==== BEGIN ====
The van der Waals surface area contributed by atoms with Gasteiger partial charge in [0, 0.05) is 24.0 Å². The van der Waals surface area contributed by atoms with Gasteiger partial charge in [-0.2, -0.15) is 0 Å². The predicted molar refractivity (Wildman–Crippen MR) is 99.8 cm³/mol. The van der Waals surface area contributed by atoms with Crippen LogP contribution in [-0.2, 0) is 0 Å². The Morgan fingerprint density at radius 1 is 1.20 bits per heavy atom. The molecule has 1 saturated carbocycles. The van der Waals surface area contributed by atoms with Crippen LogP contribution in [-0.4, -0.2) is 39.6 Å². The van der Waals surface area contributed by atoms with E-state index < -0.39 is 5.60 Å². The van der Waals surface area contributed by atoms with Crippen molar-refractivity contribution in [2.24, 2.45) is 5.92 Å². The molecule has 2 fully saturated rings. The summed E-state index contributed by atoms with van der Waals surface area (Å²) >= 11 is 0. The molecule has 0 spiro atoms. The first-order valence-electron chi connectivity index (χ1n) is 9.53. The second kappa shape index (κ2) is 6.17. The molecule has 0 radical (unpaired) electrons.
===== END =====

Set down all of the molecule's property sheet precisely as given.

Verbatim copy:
The van der Waals surface area contributed by atoms with Gasteiger partial charge in [0, 0.05) is 24.0 Å². The van der Waals surface area contributed by atoms with Gasteiger partial charge in [-0.2, -0.15) is 0 Å². The predicted molar refractivity (Wildman–Crippen MR) is 99.8 cm³/mol. The van der Waals surface area contributed by atoms with Crippen LogP contribution in [-0.2, 0) is 0 Å². The Morgan fingerprint density at radius 1 is 1.20 bits per heavy atom. The molecule has 1 saturated carbocycles. The van der Waals surface area contributed by atoms with Crippen LogP contribution in [-0.4, -0.2) is 39.6 Å². The van der Waals surface area contributed by atoms with E-state index < -0.39 is 5.60 Å². The van der Waals surface area contributed by atoms with Crippen molar-refractivity contribution in [2.24, 2.45) is 5.92 Å². The molecule has 2 fully saturated rings. The summed E-state index contributed by atoms with van der Waals surface area (Å²) >= 11 is 0. The molecule has 0 spiro atoms. The first-order valence-electron chi connectivity index (χ1n) is 9.53. The second kappa shape index (κ2) is 6.17. The molecule has 0 radical (unpaired) electrons.